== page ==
Who’s the Fakest President of All?

Over the weekend, James Taranto of the Wall Street Journal complained that liberals are always stereotyping Republican presidents as dimwitted. Maybe so. But I’d argue that this is nothing compared to the relentless stereotyping of Democrats as fake and poll-driven. This started with Jimmy Carter, and just as there’s a tweet for everything, there’s also a Doonesbury for everything. Those of you of a certain age will remember Duane Delacourt:

This has since become an almost automatic assessment of Democrats running for president. Dukakis was fake, Clinton was fake, Gore was fake, Kerry was fake, and Hillary Clinton was fake. The only recent Democratic candidate who’s mostly escaped this is Barack Obama. Republicans ran their usual playbook (“empty suit,” can’t give a speech without a teleprompter, etc.) but it never stuck.

But Republicans are never stereotyped this way. Ronald Reagan was probably the first real master of political symbolism, but he was never viewed as anything but entirely authentic. George Bush bought a ranch one year before he ran for president and promptly moved into a house in Dallas when he left office, but clearing brush at Crawford somehow became evidence of his regular guyness. And Donald Trump is routinely viewed as representing genuine working-class grievance despite the fact that he’s the fakest president in history. He’s changed his mind—sometimes more than once—on practically every issue anyone cares about. He plainly cares nothing about actual policy. His tweets are almost 100 percent about projecting a fake persona. He adopts absurd positions (Mexico will pay for the wall, it’s OK to say “Merry Christmas” again) that are such obvious pandering they almost make your teeth hurt.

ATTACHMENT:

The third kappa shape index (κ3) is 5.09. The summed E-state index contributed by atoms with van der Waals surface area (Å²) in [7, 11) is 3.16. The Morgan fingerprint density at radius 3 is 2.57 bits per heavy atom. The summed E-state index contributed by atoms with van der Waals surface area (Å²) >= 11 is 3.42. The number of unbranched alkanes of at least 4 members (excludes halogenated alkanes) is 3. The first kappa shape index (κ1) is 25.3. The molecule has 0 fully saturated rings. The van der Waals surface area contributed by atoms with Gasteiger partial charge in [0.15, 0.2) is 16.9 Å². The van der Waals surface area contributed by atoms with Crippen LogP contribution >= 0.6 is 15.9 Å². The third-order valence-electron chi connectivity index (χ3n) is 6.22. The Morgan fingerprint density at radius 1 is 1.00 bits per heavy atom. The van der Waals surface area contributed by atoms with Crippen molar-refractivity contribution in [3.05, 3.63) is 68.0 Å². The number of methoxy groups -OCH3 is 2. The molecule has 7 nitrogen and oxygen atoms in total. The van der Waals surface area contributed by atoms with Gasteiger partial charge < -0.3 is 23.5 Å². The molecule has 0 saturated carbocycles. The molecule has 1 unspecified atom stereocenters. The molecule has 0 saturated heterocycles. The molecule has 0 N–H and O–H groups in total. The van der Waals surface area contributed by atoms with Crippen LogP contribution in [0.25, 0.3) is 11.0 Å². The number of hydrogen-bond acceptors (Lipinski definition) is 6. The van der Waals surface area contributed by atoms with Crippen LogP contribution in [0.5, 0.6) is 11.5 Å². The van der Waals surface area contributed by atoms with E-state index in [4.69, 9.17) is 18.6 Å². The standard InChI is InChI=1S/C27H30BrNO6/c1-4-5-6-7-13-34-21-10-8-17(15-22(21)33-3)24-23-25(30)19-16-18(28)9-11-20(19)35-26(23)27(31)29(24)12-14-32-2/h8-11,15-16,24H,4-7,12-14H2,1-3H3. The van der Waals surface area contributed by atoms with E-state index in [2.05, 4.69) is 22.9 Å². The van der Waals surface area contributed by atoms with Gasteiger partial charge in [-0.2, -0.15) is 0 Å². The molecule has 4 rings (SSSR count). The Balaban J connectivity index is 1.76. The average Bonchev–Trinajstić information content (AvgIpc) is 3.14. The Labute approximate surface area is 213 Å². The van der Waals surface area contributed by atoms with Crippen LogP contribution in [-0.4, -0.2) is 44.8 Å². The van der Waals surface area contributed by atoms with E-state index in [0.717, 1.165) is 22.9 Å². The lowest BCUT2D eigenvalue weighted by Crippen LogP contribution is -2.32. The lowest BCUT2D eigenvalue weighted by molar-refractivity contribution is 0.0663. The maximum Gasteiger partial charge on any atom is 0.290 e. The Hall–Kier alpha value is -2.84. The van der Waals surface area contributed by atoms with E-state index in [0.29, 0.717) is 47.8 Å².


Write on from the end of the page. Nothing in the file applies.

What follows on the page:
Trump, like most Republican presidents, speaks in a tough-guy style. Even if he’s changed his mind since yesterday’s breakfast, he talks loudly and insists that he’s “strong” on whatever issue he’s asked about. And that seems to be enough for most people, the press included. Conversely, Bill Clinton was all about Sister Souljah and feeling your pain and “triangulation.” Al Gore changed his position on abortion a decade before running for president in 2000, but that was nevertheless Exhibit 1 (out of dozens) in the case that he was just a big phony. John Kerry was “for it before he was against it” and spawned innumerable “Top Ten Flip-Flop” lists from campaign reporters. And Hillary Clinton, despite a progressive record extending back for decades, was always portrayed as too cautious and poll-driven to ever give a straight answer to anything.

Apparently Kirsten Gillibrand is about to get the same treatment because she softened her position on gun control after Sandy Hook. Will the press go along? Is she the next fake, flip-flopping Democrat to run for president? We’ll see.


Headshot of Editor in Chief of Mother Jones, Clara Jeffery

It sure feels that way to me, and here at Mother Jones, we’ve been thinking a lot about what journalism needs to do differently, and how we can have the biggest impact.

We kept coming back to one word: corruption. Democracy and the rule of law being undermined by those with wealth and power for their own gain. So we're launching an ambitious Mother Jones Corruption Project to do deep, time-intensive reporting on systemic corruption, and asking the MoJo community to help crowdfund it.

We aim to hire, build a team, and give them the time and space needed to understand how we got here and how we might get out. We want to dig into the forces and decisions that have allowed massive conflicts of interest, influence peddling, and win-at-all-costs politics to flourish.

It's unlike anything we've done, and we have seed funding to get started, but we're looking to raise $500,000 from readers by July when we'll be making key budgeting decisions—and the more resources we have by then, the deeper we can dig. If our plan sounds good to you, please help kickstart it with a tax-deductible donation today.

Thanks for reading—whether or not you can pitch in today, or ever, I'm glad you're with us.

Signed by Clara Jeffery

Clara Jeffery, Editor-in-Chief

payment methods

We Recommend